Bestowing your beloved with conflict diamonds and dirty gold is hardly the best way to say “I love you.” Some jewelers are beginning to take notice:
Green Karat: recognizes the damage inflicted on the environment from destructive gold and diamond mining practices, which is why they only use man-made and recycled diamonds and recycled precious metals. Their myKarat program encourages consumers to recycle broken and unused jewelry for store credit. The Vinea ring ($825) is 100 percent post consumer recycled 18k white or yellow gold, available in two widths. greenkarat.com
Brilliant Earth: To the one you love AND to responsible social and environmental values with a ring from San Francisco-based Brilliant Earth. This Platinum Seacrest ring ($1,050 without center stone; $6,500 with center stone) is certified conflict-free, hailing from Canadian mines that promote fair labor practices and environmental sustainability. Five percent of Brilliant Earth’s profits benefit African communities harmed by the diamond mining industry. brilliantearth.com
Kirsten Muenster: Jeweler Kirsten Muenster strives to create “wearable landscapes” by integrating the Japanese aesthetic of wabi sabi (the observation and appreciation of the natural cycle of life) with found objects, ethically sourced stones and repurposed vintage materials. This necklace is fashioned from recycled sterling silver, druzy quartz, a vintage glass button and fossilized dinosaur bone. Due to the one-of-a-kind nature of Muenster’s designs, prices are available only upon request. kirstenmuenster.com
Rust-Belt: Established jewelry designers Page Neal and Anna Bario joined forces to create Rust-Belt, a line devoted to repurposed materials and eco-conscious practices. Their Sisal Blue ($192) is a vintage enameled chain with a sterling silver clasp packaged in a repurposed glass bottle. Neal and Bario hope to educate others about the issues surrounding the jewelry industry on their blog at rust-belt.org.
Monique Péan uses 100 percent recycled gold and ancient fossilized ivory for her luxury Bering collection. Ten percent of her proceeds go to the Alaska Native Arts Foundation to raise awareness of Alaska native art and culture and the environmental issues they face. These Fjord Ivory Diamond Earrings are conflict-free with sustainably-harvested (ie. found) walrus ivory. Price available upon request. moniquepean.com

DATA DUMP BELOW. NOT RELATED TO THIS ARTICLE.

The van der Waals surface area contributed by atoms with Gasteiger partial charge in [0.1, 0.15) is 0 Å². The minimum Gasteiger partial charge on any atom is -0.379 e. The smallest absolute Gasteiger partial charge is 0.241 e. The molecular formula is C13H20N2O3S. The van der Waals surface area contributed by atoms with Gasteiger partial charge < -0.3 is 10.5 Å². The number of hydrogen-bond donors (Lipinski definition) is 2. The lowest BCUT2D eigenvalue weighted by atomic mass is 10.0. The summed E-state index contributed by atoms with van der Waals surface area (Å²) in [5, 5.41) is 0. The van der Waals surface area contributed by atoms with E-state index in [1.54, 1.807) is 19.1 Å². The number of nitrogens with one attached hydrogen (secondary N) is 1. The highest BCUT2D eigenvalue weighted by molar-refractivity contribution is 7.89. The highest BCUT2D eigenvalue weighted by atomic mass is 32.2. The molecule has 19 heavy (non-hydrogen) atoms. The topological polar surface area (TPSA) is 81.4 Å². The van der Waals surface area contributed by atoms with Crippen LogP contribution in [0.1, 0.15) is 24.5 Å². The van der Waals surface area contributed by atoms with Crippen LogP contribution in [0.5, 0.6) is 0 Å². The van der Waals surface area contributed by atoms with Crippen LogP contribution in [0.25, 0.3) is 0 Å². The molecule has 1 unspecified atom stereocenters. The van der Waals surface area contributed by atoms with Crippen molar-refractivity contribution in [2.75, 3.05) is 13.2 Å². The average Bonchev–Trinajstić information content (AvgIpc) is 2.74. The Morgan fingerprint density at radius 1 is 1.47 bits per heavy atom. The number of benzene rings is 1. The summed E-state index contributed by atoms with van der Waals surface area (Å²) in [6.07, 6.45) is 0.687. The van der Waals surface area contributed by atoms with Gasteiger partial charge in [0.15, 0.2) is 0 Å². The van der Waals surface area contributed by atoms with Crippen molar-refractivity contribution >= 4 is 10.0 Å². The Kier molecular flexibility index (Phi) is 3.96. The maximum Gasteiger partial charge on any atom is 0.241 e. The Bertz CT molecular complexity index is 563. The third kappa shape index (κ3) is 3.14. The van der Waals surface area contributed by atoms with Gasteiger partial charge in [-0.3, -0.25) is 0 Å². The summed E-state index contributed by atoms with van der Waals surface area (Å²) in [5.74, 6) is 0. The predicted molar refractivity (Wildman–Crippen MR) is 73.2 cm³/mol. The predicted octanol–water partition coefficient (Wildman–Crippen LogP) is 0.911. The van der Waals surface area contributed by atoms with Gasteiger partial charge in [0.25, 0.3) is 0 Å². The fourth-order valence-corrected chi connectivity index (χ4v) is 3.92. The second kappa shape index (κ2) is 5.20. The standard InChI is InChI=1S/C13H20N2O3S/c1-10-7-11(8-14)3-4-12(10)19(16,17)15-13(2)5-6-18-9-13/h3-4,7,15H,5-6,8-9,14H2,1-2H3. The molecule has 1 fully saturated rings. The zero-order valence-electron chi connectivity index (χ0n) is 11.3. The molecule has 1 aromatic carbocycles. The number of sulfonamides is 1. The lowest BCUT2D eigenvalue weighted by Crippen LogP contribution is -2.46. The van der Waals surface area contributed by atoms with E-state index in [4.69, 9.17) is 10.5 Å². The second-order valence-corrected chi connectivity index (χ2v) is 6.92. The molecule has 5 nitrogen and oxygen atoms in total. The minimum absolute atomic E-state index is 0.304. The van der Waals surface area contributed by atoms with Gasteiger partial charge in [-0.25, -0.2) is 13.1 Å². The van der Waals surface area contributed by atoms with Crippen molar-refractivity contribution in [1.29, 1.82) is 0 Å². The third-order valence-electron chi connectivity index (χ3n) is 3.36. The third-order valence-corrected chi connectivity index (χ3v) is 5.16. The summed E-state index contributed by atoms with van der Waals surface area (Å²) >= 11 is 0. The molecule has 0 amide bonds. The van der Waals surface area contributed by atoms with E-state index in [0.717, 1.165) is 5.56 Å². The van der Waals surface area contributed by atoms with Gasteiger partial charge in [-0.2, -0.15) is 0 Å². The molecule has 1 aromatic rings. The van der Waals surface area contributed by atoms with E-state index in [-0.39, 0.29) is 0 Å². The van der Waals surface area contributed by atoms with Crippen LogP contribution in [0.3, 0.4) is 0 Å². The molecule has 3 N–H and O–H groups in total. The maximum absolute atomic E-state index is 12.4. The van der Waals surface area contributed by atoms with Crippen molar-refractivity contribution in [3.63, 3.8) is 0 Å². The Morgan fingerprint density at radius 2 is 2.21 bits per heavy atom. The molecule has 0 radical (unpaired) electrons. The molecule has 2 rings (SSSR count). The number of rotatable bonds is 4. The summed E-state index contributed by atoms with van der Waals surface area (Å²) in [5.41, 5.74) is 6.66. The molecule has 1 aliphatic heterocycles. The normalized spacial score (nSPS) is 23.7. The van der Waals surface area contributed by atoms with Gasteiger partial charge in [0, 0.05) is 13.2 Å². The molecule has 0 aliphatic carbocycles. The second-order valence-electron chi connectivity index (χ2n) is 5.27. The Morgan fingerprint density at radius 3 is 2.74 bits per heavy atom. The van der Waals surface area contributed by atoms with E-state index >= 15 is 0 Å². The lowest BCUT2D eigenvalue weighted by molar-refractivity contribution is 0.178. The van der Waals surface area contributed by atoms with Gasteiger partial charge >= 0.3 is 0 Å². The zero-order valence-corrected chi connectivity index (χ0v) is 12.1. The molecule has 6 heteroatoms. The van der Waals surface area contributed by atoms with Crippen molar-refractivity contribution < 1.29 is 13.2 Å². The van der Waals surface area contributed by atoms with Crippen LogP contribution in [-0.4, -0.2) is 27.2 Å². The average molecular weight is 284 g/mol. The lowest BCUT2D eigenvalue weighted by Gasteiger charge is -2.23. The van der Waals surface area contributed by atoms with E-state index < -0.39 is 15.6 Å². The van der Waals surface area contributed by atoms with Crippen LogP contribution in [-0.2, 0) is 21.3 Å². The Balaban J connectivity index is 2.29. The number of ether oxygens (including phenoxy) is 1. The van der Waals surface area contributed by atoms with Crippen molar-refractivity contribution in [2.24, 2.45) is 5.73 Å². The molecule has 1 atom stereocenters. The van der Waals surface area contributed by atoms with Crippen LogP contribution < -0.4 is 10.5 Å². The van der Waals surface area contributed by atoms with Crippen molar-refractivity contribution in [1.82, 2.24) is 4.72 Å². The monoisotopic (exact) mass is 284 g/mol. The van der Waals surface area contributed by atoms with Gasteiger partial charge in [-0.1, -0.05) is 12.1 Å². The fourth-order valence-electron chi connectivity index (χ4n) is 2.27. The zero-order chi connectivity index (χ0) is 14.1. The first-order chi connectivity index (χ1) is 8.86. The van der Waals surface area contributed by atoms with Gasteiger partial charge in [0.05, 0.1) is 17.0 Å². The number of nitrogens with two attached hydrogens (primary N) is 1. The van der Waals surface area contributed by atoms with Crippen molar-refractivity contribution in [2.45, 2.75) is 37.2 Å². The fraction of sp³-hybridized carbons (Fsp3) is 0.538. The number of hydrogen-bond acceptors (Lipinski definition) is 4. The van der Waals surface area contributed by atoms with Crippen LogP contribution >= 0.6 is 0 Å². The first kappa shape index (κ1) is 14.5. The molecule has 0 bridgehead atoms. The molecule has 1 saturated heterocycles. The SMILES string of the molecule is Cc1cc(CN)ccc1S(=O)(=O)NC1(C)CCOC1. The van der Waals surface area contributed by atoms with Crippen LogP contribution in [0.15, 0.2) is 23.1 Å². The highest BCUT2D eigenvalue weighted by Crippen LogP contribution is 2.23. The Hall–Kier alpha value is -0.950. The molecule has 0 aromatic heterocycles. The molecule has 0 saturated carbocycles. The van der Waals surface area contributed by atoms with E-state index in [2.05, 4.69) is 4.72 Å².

The Palma Collection is artisan-crafted from nontoxic, sustainable “vegetable ivory,” which comes from the nut of a rare South American palm, harvested only after it naturally falls from the tree. This Hosono ($36) necklace features vibrant vegetable dyed tagua nut slices strung on a faux suede cotton strap. palmacollection.com
Gwendolyn Davis is “interested in fashion as a vehicle for a more ethical world.” Her Verde Rocks line is a collection of “nouveau vintage” bracelets, necklaces and other goodies created from recycled and organic materials. The Glass Nugget Cuff ($89) is vintage brass adorned with a mosaic of recycled glass pieces. gwen-davis.com
Moonrise Jewelry: Much of Virginia-based Moonrise Jewelry’s wares are handmade by local artists using fairly traded, ethically sourced gemstones or renewable, recycled or reclaimed materials. These Tupelo Earrings ($68) are fair trade citrine and 24K gold vermeil. moonrisejewelry.com
Water is a Human Right: With “water wars” on the not-so-distant horizon, eco designer Linda Loudermilk thinks it’s about time people start paying attention. Her Water is a Human Right collection donates a generous portion of purchase proceeds to the YEW Foundation to support organizations with clean water initiatives. She’s constructed this faucet necklace ($79) from reclaimed silver in hopes of raising money and awareness. lindaloudermilk.com
Tarma Designs offer an alternative to gold and silver mining with their Active Collection, featuring artistic expressions of outdoor activities forged in recycled stainless steel. This Spiral Pendant ($25) was inspired by an Anasazi petroglyph signifying water. tarmadesigns.com
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